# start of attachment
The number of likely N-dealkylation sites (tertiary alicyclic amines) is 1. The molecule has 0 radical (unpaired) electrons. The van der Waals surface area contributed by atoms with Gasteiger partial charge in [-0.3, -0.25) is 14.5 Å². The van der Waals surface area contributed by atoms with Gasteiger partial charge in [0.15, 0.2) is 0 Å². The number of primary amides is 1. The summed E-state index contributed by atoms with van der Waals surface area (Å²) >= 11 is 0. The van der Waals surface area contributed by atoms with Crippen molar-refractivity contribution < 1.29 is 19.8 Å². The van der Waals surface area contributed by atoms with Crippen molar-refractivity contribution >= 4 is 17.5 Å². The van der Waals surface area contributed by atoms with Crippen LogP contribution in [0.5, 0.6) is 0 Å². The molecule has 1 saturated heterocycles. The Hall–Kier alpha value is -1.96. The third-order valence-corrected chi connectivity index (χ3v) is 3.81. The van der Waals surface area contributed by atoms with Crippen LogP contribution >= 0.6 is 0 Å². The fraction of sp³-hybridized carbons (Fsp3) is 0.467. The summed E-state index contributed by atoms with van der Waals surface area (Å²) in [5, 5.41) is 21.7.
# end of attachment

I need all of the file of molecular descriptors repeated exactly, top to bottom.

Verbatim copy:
The number of likely N-dealkylation sites (tertiary alicyclic amines) is 1. The molecule has 0 radical (unpaired) electrons. The van der Waals surface area contributed by atoms with Gasteiger partial charge in [-0.3, -0.25) is 14.5 Å². The van der Waals surface area contributed by atoms with Gasteiger partial charge in [0.15, 0.2) is 0 Å². The number of primary amides is 1. The summed E-state index contributed by atoms with van der Waals surface area (Å²) >= 11 is 0. The van der Waals surface area contributed by atoms with Crippen molar-refractivity contribution < 1.29 is 19.8 Å². The van der Waals surface area contributed by atoms with Crippen molar-refractivity contribution >= 4 is 17.5 Å². The van der Waals surface area contributed by atoms with Crippen LogP contribution in [0.5, 0.6) is 0 Å². The molecule has 1 saturated heterocycles. The Hall–Kier alpha value is -1.96. The third-order valence-corrected chi connectivity index (χ3v) is 3.81. The van der Waals surface area contributed by atoms with Crippen LogP contribution >= 0.6 is 0 Å². The fraction of sp³-hybridized carbons (Fsp3) is 0.467. The summed E-state index contributed by atoms with van der Waals surface area (Å²) in [5, 5.41) is 21.7.